Walks & Hikes — Oaxaca City, Oaxaca
Walking forces you to slow down, giving you time to observe a place, taking in its rhythms, engaging with its people, bringing you deeply in contact with it, making walking a great way to experience a place. It's also by far the easiest way to get around the dense, historical center of town, as well as some of its adjacent neighborhoods, such as the Colonia Reforma.
Having recognized the benefits of pedestrian areas for tourism, the city has wisely set aside as no-traffic zones the Zócalo, some of its adjacent streets, and the Macedonio Alcalá, a pedestrian corridor stretching about half a mile (0.8km) from Independencia Avenue to the northwest corner of the botanical garden, Jardín Etnobotánico. Most places of interest in the Centro lie within a few blocks of these traffic-free zones, so naturally, most travelers find they gravitate there.
And for anyone physically able, the moderate hike to the top of the Cerro del Fortín is a must. Even though most of the walk is on city streets, traffic is minimal, and once at the top, the views of the city, surrounding valleys, and mountains are spectacular.
But of course, the entire city is just too large to be walked. To reach outlying neighborhoods, relatively inexpensive taxis are easiest and quickest. Alternatively, local buses go everywhere in the city for just a few pesos, although they're slow and and the routes can be difficult to navigate.
Lastly, walking and hiking tours offer a quick and easy way to see and learn about the historical center of the city and the state. (See article "Walking & Hiking Tours.")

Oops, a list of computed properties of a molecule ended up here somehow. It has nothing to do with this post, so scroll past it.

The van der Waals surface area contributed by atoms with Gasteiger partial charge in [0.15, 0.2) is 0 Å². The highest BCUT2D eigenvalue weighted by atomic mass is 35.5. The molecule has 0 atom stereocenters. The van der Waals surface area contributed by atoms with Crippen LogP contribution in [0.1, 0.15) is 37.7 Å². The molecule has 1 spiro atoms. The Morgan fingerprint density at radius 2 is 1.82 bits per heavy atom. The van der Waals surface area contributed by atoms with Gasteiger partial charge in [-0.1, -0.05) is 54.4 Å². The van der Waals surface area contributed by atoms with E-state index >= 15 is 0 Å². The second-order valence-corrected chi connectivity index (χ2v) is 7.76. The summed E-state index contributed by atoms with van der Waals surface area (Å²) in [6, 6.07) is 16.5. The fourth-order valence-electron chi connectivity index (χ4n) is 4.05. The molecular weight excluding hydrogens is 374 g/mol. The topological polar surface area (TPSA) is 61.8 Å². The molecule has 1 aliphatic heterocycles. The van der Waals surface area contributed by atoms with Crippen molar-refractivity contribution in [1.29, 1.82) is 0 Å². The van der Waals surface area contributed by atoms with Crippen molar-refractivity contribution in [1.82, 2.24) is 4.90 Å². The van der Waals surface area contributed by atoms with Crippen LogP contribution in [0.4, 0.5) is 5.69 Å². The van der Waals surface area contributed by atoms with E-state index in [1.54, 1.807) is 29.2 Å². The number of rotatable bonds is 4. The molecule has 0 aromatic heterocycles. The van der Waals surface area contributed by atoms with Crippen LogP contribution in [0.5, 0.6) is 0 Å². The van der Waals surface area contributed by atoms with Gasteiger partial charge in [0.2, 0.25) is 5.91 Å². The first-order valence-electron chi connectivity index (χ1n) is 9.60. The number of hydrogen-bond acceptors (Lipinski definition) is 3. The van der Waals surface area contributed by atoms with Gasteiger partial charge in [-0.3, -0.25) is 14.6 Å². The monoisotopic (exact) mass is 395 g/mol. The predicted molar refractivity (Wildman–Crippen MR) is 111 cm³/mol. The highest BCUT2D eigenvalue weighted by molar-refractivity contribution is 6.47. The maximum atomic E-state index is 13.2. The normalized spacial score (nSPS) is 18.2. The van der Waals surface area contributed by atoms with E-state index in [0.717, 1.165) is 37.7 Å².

Macedonio Alcalá • Pedestrian Corridor • (W)
A traffic-free pedestrian corridor, paved with locally quarried green stones, stretching about half a mile from Independencia Avenue (north-side of the cathedral) to the northwest corner of the botanical garden, Jardín Etnobotánico. Most places of interest in the Centro lie within a few blocks of this street or the other major traffic-free zone, the Zócalo, so naturally, most travelers find they gravitate there. The street is named after the 19th-century Oaxacan composer Macedonio Alcalá, remembered primarily for his waltz "Dios Nunca Muere" (“God Never Dies”).
- 0.4 miles/0.65km pedestrian corridor that begins at Independencia Avenue and ends at Berriozabal Avenue; North of Independencia, Centro Histórico.
Cerro del Fortín Urban Hike • Walks & Hikes • (B)
Spectacular 360° views of the city and the surrounding valleys and mountains are the well-deserved reward for anyone making the moderately difficult trudge up the hill to the top of Cerro del Fortín. However, avoid the dirt road running north along the ridge behind the planetarium and observatory. It has long deserted stretches (making it especially attractive to two-legged predators) where several armed robberies and assaults have occurred recently. This warning is not just hype and should be taken very seriously.
- Beginning at the intersection of Indepedencia and Alcalá (across the street from the cathedral) walk up traffic-free Alcalá for about half a mile (0.8km) to Carranza.
- Turn left on Carranza and continue three blocks to Tinoco y Palacios.
- Turn right on Tinoco y Palacios and then almost immediately turn left on Boca del Monte. Continue one block to Crespo.
- Turn right on Crespo and continue about a block to the staircase on the left side of the Crespo.
- Continue up the staircase, through the tunnel, to the amphitheater.
- Veer right and continue to the road behind the amphitheater.
- Turn right at the road and continue for about half a mile (0.8km) to the planetarium. Here, the elevation is 5647' (1721m), about a 600' (183m) elevation rise from the Zócalo.